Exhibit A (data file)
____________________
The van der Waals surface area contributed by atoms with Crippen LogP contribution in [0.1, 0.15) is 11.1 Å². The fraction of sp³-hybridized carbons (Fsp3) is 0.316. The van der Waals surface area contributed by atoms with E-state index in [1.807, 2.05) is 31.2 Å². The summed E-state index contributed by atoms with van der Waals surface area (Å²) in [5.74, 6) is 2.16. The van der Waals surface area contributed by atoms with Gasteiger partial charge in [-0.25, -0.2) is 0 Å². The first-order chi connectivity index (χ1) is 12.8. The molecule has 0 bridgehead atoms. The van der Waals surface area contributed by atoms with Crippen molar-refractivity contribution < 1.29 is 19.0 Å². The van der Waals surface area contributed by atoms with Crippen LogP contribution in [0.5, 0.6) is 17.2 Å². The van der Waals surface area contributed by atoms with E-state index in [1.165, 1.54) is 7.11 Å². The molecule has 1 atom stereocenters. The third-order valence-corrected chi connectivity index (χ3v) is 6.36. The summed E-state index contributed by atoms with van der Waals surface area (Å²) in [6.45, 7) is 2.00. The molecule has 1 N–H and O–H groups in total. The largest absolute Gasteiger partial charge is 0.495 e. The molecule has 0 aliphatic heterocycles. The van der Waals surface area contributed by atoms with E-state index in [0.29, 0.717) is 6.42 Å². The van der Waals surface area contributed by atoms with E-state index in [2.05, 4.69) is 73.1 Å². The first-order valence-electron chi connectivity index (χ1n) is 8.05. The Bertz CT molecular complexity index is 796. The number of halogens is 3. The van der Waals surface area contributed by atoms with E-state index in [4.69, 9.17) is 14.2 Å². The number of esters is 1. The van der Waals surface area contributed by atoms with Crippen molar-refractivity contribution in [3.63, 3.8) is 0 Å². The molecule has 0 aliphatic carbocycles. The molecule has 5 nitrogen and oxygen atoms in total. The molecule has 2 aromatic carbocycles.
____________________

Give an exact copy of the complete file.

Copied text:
The van der Waals surface area contributed by atoms with Crippen LogP contribution in [0.1, 0.15) is 11.1 Å². The fraction of sp³-hybridized carbons (Fsp3) is 0.316. The van der Waals surface area contributed by atoms with E-state index in [1.807, 2.05) is 31.2 Å². The summed E-state index contributed by atoms with van der Waals surface area (Å²) in [5.74, 6) is 2.16. The van der Waals surface area contributed by atoms with Gasteiger partial charge in [-0.25, -0.2) is 0 Å². The first-order chi connectivity index (χ1) is 12.8. The molecule has 0 bridgehead atoms. The van der Waals surface area contributed by atoms with Crippen molar-refractivity contribution < 1.29 is 19.0 Å². The van der Waals surface area contributed by atoms with Crippen LogP contribution in [0.5, 0.6) is 17.2 Å². The van der Waals surface area contributed by atoms with E-state index in [1.165, 1.54) is 7.11 Å². The molecule has 1 atom stereocenters. The third-order valence-corrected chi connectivity index (χ3v) is 6.36. The summed E-state index contributed by atoms with van der Waals surface area (Å²) in [6.45, 7) is 2.00. The molecule has 1 N–H and O–H groups in total. The largest absolute Gasteiger partial charge is 0.495 e. The molecule has 0 aliphatic heterocycles. The van der Waals surface area contributed by atoms with E-state index in [0.29, 0.717) is 6.42 Å². The van der Waals surface area contributed by atoms with E-state index in [2.05, 4.69) is 73.1 Å². The first-order valence-electron chi connectivity index (χ1n) is 8.05. The Bertz CT molecular complexity index is 796. The number of halogens is 3. The van der Waals surface area contributed by atoms with E-state index in [4.69, 9.17) is 14.2 Å². The number of esters is 1. The van der Waals surface area contributed by atoms with Crippen molar-refractivity contribution in [3.63, 3.8) is 0 Å². The molecule has 0 aliphatic carbocycles. The molecule has 5 nitrogen and oxygen atoms in total. The molecule has 2 aromatic carbocycles.